Delta Air Lines’s passenger traffic increased, but its cargo traffic declined in November 2014, just as it did in October. Revenue passenger miles (or RPM), or passenger traffic, is calculated as the number of paying passengers multiplied by the total distance traveled. Delta Air Lines’s (DAL) RPM increased by 4.8% year-over-year (or Y-O-Y) in October and by 5% in November.
Passenger revenue per available seat mile (or PRASM), or unit revenue, increased by 3% Y-O-Y in October and 4.5% in November. The indicator shows the company’s ability to generate higher revenue per seat, which is essential to increase margins.
Domestic traffic growth
Domestic market traffic growth remained stronger than the international market.
- Although domestic market RPM increased by 6.9% in October and 7.4% in November, international market RPM increased only by 1.8% in October and 1.2% in November.
- In the international market, November volumes increased by 8.7% in Latin America and in the Atlantic region by 0.9%, but declined by 3.3% in the Pacific region. Also, traffic growth in October was the highest in Latin American traffic (13.9%), but there was a slight decline in both the Atlantic and Pacific regions.
On a year-to-date basis, domestic passenger traffic grew by 5% and in the international market by 3.1%. Plus, cargo ton miles, measuring freight traffic, increased by 0.8% during the same period.
Higher growth in international capacity
The growth in traffic for Delta Air Lines (DAL) was supported by a 3.6% growth in capacity in November. Growth in Delta’s traffic capacity was higher than United Continental Holdings (UAL) and American Airlines (AAL), but it was lower than Alaska Air Group (ALK), JetBlue Airways (JBLU), and Southwest Airlines (LUV).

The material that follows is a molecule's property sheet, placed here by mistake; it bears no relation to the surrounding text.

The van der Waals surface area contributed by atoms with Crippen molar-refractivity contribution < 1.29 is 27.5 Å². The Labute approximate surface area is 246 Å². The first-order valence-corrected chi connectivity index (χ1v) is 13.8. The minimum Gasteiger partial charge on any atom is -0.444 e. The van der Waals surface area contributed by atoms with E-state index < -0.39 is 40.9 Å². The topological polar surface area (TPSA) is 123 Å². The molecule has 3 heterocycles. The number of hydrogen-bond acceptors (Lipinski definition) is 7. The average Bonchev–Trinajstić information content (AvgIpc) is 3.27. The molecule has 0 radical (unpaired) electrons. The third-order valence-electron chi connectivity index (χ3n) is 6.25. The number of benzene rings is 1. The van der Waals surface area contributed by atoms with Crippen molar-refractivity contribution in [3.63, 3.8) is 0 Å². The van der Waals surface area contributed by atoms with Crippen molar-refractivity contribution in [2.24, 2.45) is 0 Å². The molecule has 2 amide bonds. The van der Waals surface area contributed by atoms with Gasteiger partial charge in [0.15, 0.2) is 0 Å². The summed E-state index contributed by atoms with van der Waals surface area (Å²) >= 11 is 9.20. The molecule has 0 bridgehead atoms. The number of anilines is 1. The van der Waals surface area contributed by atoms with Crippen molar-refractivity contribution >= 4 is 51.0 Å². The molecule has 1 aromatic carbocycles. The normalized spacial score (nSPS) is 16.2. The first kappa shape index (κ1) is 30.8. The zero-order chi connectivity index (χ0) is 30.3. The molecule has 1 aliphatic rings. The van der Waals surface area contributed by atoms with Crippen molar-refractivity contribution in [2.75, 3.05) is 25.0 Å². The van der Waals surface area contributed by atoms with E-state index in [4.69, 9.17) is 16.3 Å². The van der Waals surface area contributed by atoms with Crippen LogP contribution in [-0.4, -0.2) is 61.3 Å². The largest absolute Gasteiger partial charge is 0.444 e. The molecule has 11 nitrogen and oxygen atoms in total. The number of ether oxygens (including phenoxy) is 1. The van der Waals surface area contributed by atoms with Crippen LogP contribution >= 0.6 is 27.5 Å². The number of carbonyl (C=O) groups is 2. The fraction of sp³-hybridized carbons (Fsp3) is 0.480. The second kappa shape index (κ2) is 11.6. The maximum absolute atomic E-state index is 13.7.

Delta’s capacity growth in November was higher in the international market. International available seat miles (or ASMs) increased by 4.5%, but its load factor, or seat occupancy rate, declined by 2.5%. The highest growth, 14.5%, was recorded in the Latin American market.
Despite an increase in traffic along with capacity, the load factor for the market declined by 4.2% to 79.6%. Load factors in the Atlantic and Pacific markets fell by 2% and 2.2%, respectively. Delta’s domestic capacity increased at a lower rate of 3%, but utilization increased by 3.4% to 82.1% in November 2014.
Delta is part of more than 70 ETFs. ETFs that hold Delta Air Lines stock include the SPDR S&P Transportation ETF (XTN) and the PowerShares DWA Consumer Cyclical Momentum Portfolio (PEZ). For a complete company overview of Delta Air Lines, read Market Realist’s series Investing in Delta Air Lines: A must-know company overview.